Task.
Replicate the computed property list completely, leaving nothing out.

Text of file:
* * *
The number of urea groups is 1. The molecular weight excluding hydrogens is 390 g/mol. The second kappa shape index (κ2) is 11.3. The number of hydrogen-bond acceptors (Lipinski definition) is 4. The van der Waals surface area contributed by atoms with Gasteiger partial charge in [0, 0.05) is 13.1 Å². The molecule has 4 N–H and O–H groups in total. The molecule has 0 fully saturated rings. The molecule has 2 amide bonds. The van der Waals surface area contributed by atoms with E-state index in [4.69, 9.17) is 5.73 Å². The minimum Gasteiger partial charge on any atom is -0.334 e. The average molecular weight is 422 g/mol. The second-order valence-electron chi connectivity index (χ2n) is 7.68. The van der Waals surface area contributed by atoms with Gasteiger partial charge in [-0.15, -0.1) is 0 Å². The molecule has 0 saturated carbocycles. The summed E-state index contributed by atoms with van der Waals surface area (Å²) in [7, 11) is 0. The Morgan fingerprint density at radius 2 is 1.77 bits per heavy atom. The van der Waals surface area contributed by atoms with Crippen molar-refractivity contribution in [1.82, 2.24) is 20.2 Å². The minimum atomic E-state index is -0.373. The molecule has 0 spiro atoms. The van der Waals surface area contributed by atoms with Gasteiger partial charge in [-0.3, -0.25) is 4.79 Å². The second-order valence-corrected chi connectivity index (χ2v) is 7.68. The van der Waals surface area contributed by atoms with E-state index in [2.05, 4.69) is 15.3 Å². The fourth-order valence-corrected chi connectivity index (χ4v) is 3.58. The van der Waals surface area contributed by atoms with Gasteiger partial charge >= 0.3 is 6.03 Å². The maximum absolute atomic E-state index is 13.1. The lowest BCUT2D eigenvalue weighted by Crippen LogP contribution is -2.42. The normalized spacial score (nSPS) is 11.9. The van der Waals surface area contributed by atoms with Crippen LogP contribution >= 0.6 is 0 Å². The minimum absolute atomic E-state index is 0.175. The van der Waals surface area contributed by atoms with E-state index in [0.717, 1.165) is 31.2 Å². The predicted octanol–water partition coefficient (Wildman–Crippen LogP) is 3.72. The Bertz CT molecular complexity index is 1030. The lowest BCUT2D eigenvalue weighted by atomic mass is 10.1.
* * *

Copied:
The number of urea groups is 1. The molecular weight excluding hydrogens is 390 g/mol. The second kappa shape index (κ2) is 11.3. The number of hydrogen-bond acceptors (Lipinski definition) is 4. The van der Waals surface area contributed by atoms with Gasteiger partial charge in [0, 0.05) is 13.1 Å². The molecule has 4 N–H and O–H groups in total. The molecule has 0 fully saturated rings. The molecule has 2 amide bonds. The van der Waals surface area contributed by atoms with E-state index in [4.69, 9.17) is 5.73 Å². The minimum Gasteiger partial charge on any atom is -0.334 e. The average molecular weight is 422 g/mol. The second-order valence-electron chi connectivity index (χ2n) is 7.68. The van der Waals surface area contributed by atoms with Gasteiger partial charge in [-0.15, -0.1) is 0 Å². The molecule has 0 saturated carbocycles. The summed E-state index contributed by atoms with van der Waals surface area (Å²) in [7, 11) is 0. The Morgan fingerprint density at radius 2 is 1.77 bits per heavy atom. The van der Waals surface area contributed by atoms with Crippen molar-refractivity contribution in [1.82, 2.24) is 20.2 Å². The minimum atomic E-state index is -0.373. The molecule has 0 spiro atoms. The van der Waals surface area contributed by atoms with Gasteiger partial charge in [-0.3, -0.25) is 4.79 Å². The second-order valence-corrected chi connectivity index (χ2v) is 7.68. The van der Waals surface area contributed by atoms with E-state index in [2.05, 4.69) is 15.3 Å². The fourth-order valence-corrected chi connectivity index (χ4v) is 3.58. The van der Waals surface area contributed by atoms with Gasteiger partial charge >= 0.3 is 6.03 Å². The maximum absolute atomic E-state index is 13.1. The lowest BCUT2D eigenvalue weighted by Crippen LogP contribution is -2.42. The normalized spacial score (nSPS) is 11.9. The van der Waals surface area contributed by atoms with Crippen LogP contribution >= 0.6 is 0 Å². The minimum absolute atomic E-state index is 0.175. The van der Waals surface area contributed by atoms with E-state index in [0.717, 1.165) is 31.2 Å². The predicted octanol–water partition coefficient (Wildman–Crippen LogP) is 3.72. The Bertz CT molecular complexity index is 1030. The lowest BCUT2D eigenvalue weighted by atomic mass is 10.1.